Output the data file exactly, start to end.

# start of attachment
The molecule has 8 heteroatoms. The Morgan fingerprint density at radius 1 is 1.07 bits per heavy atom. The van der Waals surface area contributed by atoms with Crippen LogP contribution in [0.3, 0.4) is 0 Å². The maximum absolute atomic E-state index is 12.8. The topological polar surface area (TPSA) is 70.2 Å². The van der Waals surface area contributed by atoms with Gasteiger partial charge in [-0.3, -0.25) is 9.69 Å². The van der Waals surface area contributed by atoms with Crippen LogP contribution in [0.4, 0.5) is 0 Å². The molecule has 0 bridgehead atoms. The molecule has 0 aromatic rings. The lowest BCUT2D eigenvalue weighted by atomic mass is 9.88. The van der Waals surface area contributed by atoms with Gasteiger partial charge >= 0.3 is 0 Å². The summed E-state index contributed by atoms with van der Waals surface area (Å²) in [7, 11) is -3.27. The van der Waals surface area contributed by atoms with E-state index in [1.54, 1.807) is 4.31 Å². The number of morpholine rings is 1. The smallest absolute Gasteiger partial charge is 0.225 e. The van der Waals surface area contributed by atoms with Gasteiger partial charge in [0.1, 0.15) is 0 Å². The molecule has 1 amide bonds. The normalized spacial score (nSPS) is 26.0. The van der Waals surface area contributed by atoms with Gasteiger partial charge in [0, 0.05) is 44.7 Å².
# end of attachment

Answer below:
The molecule has 8 heteroatoms. The Morgan fingerprint density at radius 1 is 1.07 bits per heavy atom. The van der Waals surface area contributed by atoms with Crippen LogP contribution in [0.3, 0.4) is 0 Å². The maximum absolute atomic E-state index is 12.8. The topological polar surface area (TPSA) is 70.2 Å². The van der Waals surface area contributed by atoms with Gasteiger partial charge in [-0.3, -0.25) is 9.69 Å². The van der Waals surface area contributed by atoms with Crippen LogP contribution in [0.4, 0.5) is 0 Å². The molecule has 0 bridgehead atoms. The molecule has 0 aromatic rings. The lowest BCUT2D eigenvalue weighted by atomic mass is 9.88. The van der Waals surface area contributed by atoms with Gasteiger partial charge >= 0.3 is 0 Å². The summed E-state index contributed by atoms with van der Waals surface area (Å²) in [7, 11) is -3.27. The van der Waals surface area contributed by atoms with E-state index in [1.54, 1.807) is 4.31 Å². The number of morpholine rings is 1. The smallest absolute Gasteiger partial charge is 0.225 e. The van der Waals surface area contributed by atoms with Gasteiger partial charge in [0.1, 0.15) is 0 Å². The molecule has 1 amide bonds. The normalized spacial score (nSPS) is 26.0. The van der Waals surface area contributed by atoms with Gasteiger partial charge in [0, 0.05) is 44.7 Å².